Marbled Godwit – Rare For This Area

Marbled Godwit - Rare For This Area

Finding a marbled godwit is a rare sighting for this area. Which means it occurs most years but usually a few records per year.

One may go for years and never see one and only hear the rumours of one being around.

I had to go into Lanford yesterday, so I did a roundabout route and stopped at Esquimalt Lagoon to see if there were any unusual birds migrating south.

This is a good time of year in the Victoria area as the birding community is out in full force and there are lots of sightings of birds not commonly seen in this area.

I stopped at what is called the hump which is a bump of land where the seagulls hang out and I could see another birder there with their binoculars.

Asking him if he had seen anything interesting, he said there had been a marbled godwit there earlier, but it had flown over to the other side (Royal Roads University) of the lagoon.

I had seen a Hudsonian Godwit but never a marbled one, so I quickly scooted around the lagoon, past the grocery store where I needed to stop and didn’t, just to see if I could find it.

You can get a little obsessive when birding.

Hunting along the shoreline at Royal Roads I walked the length of it from the stream down to the ponds at the other end of the accessible shore and not a bird in sight besides the Canada geese and a few seagulls.

Ah well, I thought… that’s what happens when you’re birding. You’re never guaranteed that they’ll be there.

Time to go and do the grocery shopping. Finished my shopping and as I was just about at the entrance to the lagoon again, I decided to take the circular route home. Just one last look.

Hope springs eternal.

Stopping by the bridge I could see a few people with cameras and binoculars so I thought… Aha, what do we have here?

Turns out the marbled godwit had been there but had moved on again and all that was left of the exciting birds were a Long-billed Dowitcher and a Pectoral Sandpiper.

Now, these were a nice find in themselves as you only see them coming through in the fall or spring as they migrate, so I was able to get a few pictures from afar before they flew away.

Long-billed Dowitcher and a Pectoral Sandpiper

I slowly drove back to the hump where I had first started my search and found a couple who had been watching the marbled godwit and said if I went back to where the island was, it was going back and forth between the island and the shore.

Alright, I thought, I’ll give this one more try. Back up the road, I went until I came to a little island in the lagoon. I plunked myself down next to a great blue heron and scanned the island for any signs of it.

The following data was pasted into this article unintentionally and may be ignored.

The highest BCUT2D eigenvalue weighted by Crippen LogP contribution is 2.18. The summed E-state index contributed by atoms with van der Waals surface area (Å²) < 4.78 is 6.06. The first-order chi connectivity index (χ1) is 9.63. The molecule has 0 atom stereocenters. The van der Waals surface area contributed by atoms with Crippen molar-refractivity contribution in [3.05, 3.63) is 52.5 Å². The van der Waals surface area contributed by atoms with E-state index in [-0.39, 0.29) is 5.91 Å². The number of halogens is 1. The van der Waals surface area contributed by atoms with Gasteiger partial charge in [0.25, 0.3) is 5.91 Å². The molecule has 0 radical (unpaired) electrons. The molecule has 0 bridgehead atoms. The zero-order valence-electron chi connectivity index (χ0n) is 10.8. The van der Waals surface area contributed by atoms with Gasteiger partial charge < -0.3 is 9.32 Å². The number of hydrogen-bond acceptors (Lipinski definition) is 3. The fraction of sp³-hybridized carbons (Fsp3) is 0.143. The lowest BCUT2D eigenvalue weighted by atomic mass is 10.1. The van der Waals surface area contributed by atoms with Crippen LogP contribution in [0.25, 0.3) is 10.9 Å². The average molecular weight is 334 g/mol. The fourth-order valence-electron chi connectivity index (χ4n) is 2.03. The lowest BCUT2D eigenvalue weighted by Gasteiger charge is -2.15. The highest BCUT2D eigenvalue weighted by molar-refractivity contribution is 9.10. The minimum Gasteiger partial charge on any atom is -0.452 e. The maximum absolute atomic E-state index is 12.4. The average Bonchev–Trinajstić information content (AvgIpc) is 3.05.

great blue heron

After communing with the heron for about 15 minutes which was so close I had to back off my telephoto lens in order to get it all in the picture I realized that maybe I was at the wrong island.

There is another island down by the bridge where I was before, so back in the car, and down to the bridge.

I should have called this a day in the life of a birder.

I saw a man with a scope trained on the island, so I raised my camera to see what he was seeing and sure enough. There is was. A marbled godwit!

Trouble was, it was just a little brown spot with a pink bill walking around the beach. Okay for a record shot, but not anything to write home about.

marbled godwit from a distance

Minutes later, it flew off heading back across the bay in the direction of Royal Roads.

Ah well, time to go home. I could spend the rest of the day following it back and forth around the lagoon and it was getting on 4:30.

Driving towards home, I stopped the car at the hump and without getting out of the car scanned the seagulls but nothing unusual.

Back on the road, there is another spot, where the ducks congregate, so I slowed down to look and there appeared to be a bird that looked a little different than the rest.

What the heck… I turned around, grabbed my camera and got out of the car. Crossing the road I could see that it was indeed different and could it possibly be what I had been looking for all day?

A Marbled Godwit!

Its beak was tucked up into its feathers and it slept and kept watch all at the same time.

As long as I didn’t disturb the ducks, it seems okay with me staying there, but if the ducks moved, it moved with them.

I sat with it for about an hour until the light fade and wasn’t any good for picture taking and observed its behaviour.

As it slept, a third eye that looks like a white membrane called nictitating membrane would cover its eye. Then it would open them and look around, then tightly close them again and start the process over.

Quite often it would look skyward to see if there were any threats and if it saw a shadow passing overhead, it would uncurl from the sleeping position and look around.

Marbled godwit sleeping

When it pulled its beak out from between its wings you can see how long it actually is. It comes halfway down its body.

Marbled godwit tucking in its beak

Once when it unfurled from the sleeping position, it opened its mouth. This was interesting because when the bill is in the normal position, it looks like the entire beak curves up.

But in this shot below, it looks as if only the top of the beak curves and the bottom remains straight.

Marbled godwit with open mouth

The godwit woke up again just before I left and I took one last picture and thanked it for its time and trust in allowing me to be so close (none of the pictures are cropped) and share some space with me.

These are treasured moments.

Marbled godwit

But wait there’s more…

Today, I found a vagrant bird which is even rarer than the Marbled Godwit and it was a Lark Sparrow… more on that in another post.


  1. This must be your lucky week from one rare sighting to another. I’ve never even heard of a Lark Sparrow so I’m off to my book so that I’ll be right with you for your next post.


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